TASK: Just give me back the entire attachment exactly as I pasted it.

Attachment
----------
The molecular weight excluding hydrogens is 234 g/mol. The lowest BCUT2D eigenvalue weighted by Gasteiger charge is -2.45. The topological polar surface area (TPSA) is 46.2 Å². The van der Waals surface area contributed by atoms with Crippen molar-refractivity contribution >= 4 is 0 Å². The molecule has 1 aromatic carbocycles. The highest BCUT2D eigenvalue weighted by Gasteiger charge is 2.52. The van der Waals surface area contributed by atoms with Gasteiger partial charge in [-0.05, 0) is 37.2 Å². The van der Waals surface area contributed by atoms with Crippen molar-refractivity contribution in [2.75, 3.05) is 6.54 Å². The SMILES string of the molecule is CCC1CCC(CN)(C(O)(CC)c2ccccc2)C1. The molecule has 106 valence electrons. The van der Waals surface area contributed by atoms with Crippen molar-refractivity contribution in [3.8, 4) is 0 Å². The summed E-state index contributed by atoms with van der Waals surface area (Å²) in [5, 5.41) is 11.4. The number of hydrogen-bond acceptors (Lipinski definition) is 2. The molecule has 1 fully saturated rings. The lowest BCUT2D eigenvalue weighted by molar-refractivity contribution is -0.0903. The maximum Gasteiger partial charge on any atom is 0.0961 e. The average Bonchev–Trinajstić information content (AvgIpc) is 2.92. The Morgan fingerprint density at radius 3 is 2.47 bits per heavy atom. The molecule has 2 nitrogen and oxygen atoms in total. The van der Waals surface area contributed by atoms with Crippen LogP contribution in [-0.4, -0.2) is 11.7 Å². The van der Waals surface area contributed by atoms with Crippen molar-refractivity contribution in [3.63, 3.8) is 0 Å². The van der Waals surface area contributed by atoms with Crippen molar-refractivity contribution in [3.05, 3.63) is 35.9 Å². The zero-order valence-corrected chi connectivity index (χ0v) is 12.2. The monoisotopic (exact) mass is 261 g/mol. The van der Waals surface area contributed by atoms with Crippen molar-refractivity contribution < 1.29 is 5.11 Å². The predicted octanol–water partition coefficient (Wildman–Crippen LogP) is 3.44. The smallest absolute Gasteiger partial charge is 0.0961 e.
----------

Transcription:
The molecular weight excluding hydrogens is 234 g/mol. The lowest BCUT2D eigenvalue weighted by Gasteiger charge is -2.45. The topological polar surface area (TPSA) is 46.2 Å². The van der Waals surface area contributed by atoms with Crippen molar-refractivity contribution >= 4 is 0 Å². The molecule has 1 aromatic carbocycles. The highest BCUT2D eigenvalue weighted by Gasteiger charge is 2.52. The van der Waals surface area contributed by atoms with Gasteiger partial charge in [-0.05, 0) is 37.2 Å². The van der Waals surface area contributed by atoms with Crippen molar-refractivity contribution in [2.75, 3.05) is 6.54 Å². The SMILES string of the molecule is CCC1CCC(CN)(C(O)(CC)c2ccccc2)C1. The molecule has 106 valence electrons. The van der Waals surface area contributed by atoms with Crippen molar-refractivity contribution in [3.8, 4) is 0 Å². The summed E-state index contributed by atoms with van der Waals surface area (Å²) in [5, 5.41) is 11.4. The number of hydrogen-bond acceptors (Lipinski definition) is 2. The molecule has 1 fully saturated rings. The lowest BCUT2D eigenvalue weighted by molar-refractivity contribution is -0.0903. The maximum Gasteiger partial charge on any atom is 0.0961 e. The average Bonchev–Trinajstić information content (AvgIpc) is 2.92. The Morgan fingerprint density at radius 3 is 2.47 bits per heavy atom. The molecule has 2 nitrogen and oxygen atoms in total. The van der Waals surface area contributed by atoms with Crippen LogP contribution in [-0.4, -0.2) is 11.7 Å². The van der Waals surface area contributed by atoms with Crippen molar-refractivity contribution in [3.63, 3.8) is 0 Å². The van der Waals surface area contributed by atoms with Crippen molar-refractivity contribution in [3.05, 3.63) is 35.9 Å². The zero-order valence-corrected chi connectivity index (χ0v) is 12.2. The monoisotopic (exact) mass is 261 g/mol. The van der Waals surface area contributed by atoms with Crippen molar-refractivity contribution < 1.29 is 5.11 Å². The predicted octanol–water partition coefficient (Wildman–Crippen LogP) is 3.44. The smallest absolute Gasteiger partial charge is 0.0961 e.